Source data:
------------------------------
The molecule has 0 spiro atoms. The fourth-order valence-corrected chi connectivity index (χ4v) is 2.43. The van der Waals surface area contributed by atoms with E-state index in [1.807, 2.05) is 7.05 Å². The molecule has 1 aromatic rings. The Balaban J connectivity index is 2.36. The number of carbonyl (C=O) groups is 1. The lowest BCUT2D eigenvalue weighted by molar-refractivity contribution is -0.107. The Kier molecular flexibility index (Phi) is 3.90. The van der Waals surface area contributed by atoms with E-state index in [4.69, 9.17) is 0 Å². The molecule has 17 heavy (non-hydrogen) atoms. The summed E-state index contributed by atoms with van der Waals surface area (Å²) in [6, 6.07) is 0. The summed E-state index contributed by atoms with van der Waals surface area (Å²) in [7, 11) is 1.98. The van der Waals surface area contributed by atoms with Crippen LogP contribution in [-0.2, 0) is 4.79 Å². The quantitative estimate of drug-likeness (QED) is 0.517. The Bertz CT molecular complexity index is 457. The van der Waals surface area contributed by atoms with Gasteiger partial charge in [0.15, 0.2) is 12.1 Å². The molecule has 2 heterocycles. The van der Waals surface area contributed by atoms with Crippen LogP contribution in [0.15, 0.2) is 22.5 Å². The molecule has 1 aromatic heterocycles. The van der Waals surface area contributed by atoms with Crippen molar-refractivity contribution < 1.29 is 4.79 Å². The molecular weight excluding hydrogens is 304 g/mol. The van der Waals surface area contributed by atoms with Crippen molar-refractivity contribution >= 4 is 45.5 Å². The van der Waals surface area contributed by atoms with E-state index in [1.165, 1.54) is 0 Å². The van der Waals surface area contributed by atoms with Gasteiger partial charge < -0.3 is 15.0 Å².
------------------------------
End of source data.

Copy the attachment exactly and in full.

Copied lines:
The molecule has 0 spiro atoms. The fourth-order valence-corrected chi connectivity index (χ4v) is 2.43. The van der Waals surface area contributed by atoms with E-state index in [1.807, 2.05) is 7.05 Å². The molecule has 1 aromatic rings. The Balaban J connectivity index is 2.36. The number of carbonyl (C=O) groups is 1. The lowest BCUT2D eigenvalue weighted by molar-refractivity contribution is -0.107. The Kier molecular flexibility index (Phi) is 3.90. The van der Waals surface area contributed by atoms with E-state index in [4.69, 9.17) is 0 Å². The molecule has 17 heavy (non-hydrogen) atoms. The summed E-state index contributed by atoms with van der Waals surface area (Å²) in [6, 6.07) is 0. The summed E-state index contributed by atoms with van der Waals surface area (Å²) in [7, 11) is 1.98. The van der Waals surface area contributed by atoms with Crippen LogP contribution in [-0.2, 0) is 4.79 Å². The quantitative estimate of drug-likeness (QED) is 0.517. The Bertz CT molecular complexity index is 457. The van der Waals surface area contributed by atoms with Gasteiger partial charge in [0.15, 0.2) is 12.1 Å². The molecule has 2 heterocycles. The van der Waals surface area contributed by atoms with Crippen LogP contribution in [0.15, 0.2) is 22.5 Å². The molecule has 1 aromatic heterocycles. The van der Waals surface area contributed by atoms with Crippen molar-refractivity contribution < 1.29 is 4.79 Å². The molecular weight excluding hydrogens is 304 g/mol. The van der Waals surface area contributed by atoms with Crippen molar-refractivity contribution >= 4 is 45.5 Å². The van der Waals surface area contributed by atoms with E-state index in [1.165, 1.54) is 0 Å². The van der Waals surface area contributed by atoms with Gasteiger partial charge < -0.3 is 15.0 Å².